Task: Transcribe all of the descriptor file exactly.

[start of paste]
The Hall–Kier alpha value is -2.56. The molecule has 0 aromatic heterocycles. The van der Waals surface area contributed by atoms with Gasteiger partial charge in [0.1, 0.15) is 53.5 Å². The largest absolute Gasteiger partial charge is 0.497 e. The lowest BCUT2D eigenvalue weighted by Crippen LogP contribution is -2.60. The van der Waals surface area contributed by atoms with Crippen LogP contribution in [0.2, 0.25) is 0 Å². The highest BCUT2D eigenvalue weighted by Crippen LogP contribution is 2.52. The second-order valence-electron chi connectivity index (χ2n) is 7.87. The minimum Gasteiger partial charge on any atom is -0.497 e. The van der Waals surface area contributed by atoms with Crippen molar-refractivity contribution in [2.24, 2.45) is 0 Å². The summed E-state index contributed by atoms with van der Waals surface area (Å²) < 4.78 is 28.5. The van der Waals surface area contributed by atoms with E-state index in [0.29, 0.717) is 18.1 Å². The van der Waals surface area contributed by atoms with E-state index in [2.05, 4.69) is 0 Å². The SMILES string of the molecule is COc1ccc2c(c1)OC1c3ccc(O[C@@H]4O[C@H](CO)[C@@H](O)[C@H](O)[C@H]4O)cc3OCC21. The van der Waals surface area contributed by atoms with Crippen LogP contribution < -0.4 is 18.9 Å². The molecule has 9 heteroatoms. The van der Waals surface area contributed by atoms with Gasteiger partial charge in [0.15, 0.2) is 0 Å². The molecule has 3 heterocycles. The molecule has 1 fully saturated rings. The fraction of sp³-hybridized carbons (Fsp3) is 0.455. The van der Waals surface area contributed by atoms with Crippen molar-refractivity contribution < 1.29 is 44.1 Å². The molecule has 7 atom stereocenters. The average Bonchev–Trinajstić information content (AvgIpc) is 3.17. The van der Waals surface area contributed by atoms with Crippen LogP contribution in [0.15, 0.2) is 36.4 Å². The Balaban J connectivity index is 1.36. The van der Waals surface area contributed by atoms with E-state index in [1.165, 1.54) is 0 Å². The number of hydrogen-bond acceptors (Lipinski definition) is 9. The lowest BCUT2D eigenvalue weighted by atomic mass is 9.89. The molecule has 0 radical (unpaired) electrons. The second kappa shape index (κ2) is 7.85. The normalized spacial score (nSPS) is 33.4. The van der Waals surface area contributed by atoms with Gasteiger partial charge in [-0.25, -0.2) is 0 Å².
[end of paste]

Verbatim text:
The Hall–Kier alpha value is -2.56. The molecule has 0 aromatic heterocycles. The van der Waals surface area contributed by atoms with Gasteiger partial charge in [0.1, 0.15) is 53.5 Å². The largest absolute Gasteiger partial charge is 0.497 e. The lowest BCUT2D eigenvalue weighted by Crippen LogP contribution is -2.60. The van der Waals surface area contributed by atoms with Crippen LogP contribution in [0.2, 0.25) is 0 Å². The highest BCUT2D eigenvalue weighted by Crippen LogP contribution is 2.52. The second-order valence-electron chi connectivity index (χ2n) is 7.87. The minimum Gasteiger partial charge on any atom is -0.497 e. The van der Waals surface area contributed by atoms with Crippen molar-refractivity contribution in [2.24, 2.45) is 0 Å². The summed E-state index contributed by atoms with van der Waals surface area (Å²) < 4.78 is 28.5. The van der Waals surface area contributed by atoms with E-state index in [0.29, 0.717) is 18.1 Å². The van der Waals surface area contributed by atoms with E-state index in [2.05, 4.69) is 0 Å². The SMILES string of the molecule is COc1ccc2c(c1)OC1c3ccc(O[C@@H]4O[C@H](CO)[C@@H](O)[C@H](O)[C@H]4O)cc3OCC21. The van der Waals surface area contributed by atoms with Crippen LogP contribution < -0.4 is 18.9 Å². The molecule has 9 heteroatoms. The van der Waals surface area contributed by atoms with Gasteiger partial charge in [0.15, 0.2) is 0 Å². The molecule has 3 heterocycles. The molecule has 1 fully saturated rings. The fraction of sp³-hybridized carbons (Fsp3) is 0.455. The van der Waals surface area contributed by atoms with Crippen molar-refractivity contribution < 1.29 is 44.1 Å². The molecule has 7 atom stereocenters. The average Bonchev–Trinajstić information content (AvgIpc) is 3.17. The van der Waals surface area contributed by atoms with Crippen LogP contribution in [0.15, 0.2) is 36.4 Å². The Balaban J connectivity index is 1.36. The van der Waals surface area contributed by atoms with E-state index in [1.165, 1.54) is 0 Å². The number of hydrogen-bond acceptors (Lipinski definition) is 9. The lowest BCUT2D eigenvalue weighted by atomic mass is 9.89. The molecule has 0 radical (unpaired) electrons. The second kappa shape index (κ2) is 7.85. The normalized spacial score (nSPS) is 33.4. The van der Waals surface area contributed by atoms with Gasteiger partial charge in [-0.25, -0.2) is 0 Å².